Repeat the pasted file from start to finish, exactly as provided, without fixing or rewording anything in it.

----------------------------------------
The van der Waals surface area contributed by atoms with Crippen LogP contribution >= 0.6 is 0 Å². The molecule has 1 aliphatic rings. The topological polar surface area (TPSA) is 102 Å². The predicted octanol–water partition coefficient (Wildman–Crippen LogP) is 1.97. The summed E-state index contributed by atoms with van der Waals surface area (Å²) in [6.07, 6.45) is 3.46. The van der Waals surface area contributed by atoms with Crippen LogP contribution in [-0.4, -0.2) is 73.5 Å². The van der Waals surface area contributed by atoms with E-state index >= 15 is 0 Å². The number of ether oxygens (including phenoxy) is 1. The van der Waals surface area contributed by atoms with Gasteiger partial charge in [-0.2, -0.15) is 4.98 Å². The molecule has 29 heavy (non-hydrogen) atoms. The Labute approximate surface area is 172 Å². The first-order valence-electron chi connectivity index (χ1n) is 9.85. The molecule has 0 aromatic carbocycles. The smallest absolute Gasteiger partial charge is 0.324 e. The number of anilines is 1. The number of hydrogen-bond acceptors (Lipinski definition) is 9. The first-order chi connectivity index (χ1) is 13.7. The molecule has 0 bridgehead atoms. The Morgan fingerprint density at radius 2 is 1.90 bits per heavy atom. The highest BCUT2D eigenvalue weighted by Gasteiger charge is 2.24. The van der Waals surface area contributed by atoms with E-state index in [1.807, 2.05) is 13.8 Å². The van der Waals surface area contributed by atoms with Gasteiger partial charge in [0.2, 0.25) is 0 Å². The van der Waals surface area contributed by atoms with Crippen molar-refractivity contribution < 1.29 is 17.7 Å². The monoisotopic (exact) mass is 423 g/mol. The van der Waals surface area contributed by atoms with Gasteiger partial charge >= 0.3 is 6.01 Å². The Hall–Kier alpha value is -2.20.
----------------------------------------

The van der Waals surface area contributed by atoms with Crippen LogP contribution >= 0.6 is 0 Å². The molecule has 1 aliphatic rings. The topological polar surface area (TPSA) is 102 Å². The predicted octanol–water partition coefficient (Wildman–Crippen LogP) is 1.97. The summed E-state index contributed by atoms with van der Waals surface area (Å²) in [6.07, 6.45) is 3.46. The van der Waals surface area contributed by atoms with Crippen LogP contribution in [-0.4, -0.2) is 73.5 Å². The van der Waals surface area contributed by atoms with E-state index >= 15 is 0 Å². The number of ether oxygens (including phenoxy) is 1. The van der Waals surface area contributed by atoms with Gasteiger partial charge in [-0.2, -0.15) is 4.98 Å². The molecule has 29 heavy (non-hydrogen) atoms. The Labute approximate surface area is 172 Å². The first-order valence-electron chi connectivity index (χ1n) is 9.85. The molecule has 0 aromatic carbocycles. The smallest absolute Gasteiger partial charge is 0.324 e. The number of anilines is 1. The number of hydrogen-bond acceptors (Lipinski definition) is 9. The first-order chi connectivity index (χ1) is 13.7. The molecule has 0 bridgehead atoms. The Morgan fingerprint density at radius 2 is 1.90 bits per heavy atom. The highest BCUT2D eigenvalue weighted by Gasteiger charge is 2.24. The van der Waals surface area contributed by atoms with E-state index in [1.807, 2.05) is 13.8 Å². The van der Waals surface area contributed by atoms with Gasteiger partial charge in [0.2, 0.25) is 0 Å². The van der Waals surface area contributed by atoms with Crippen molar-refractivity contribution < 1.29 is 17.7 Å². The monoisotopic (exact) mass is 423 g/mol. The van der Waals surface area contributed by atoms with Gasteiger partial charge >= 0.3 is 6.01 Å². The Hall–Kier alpha value is -2.20.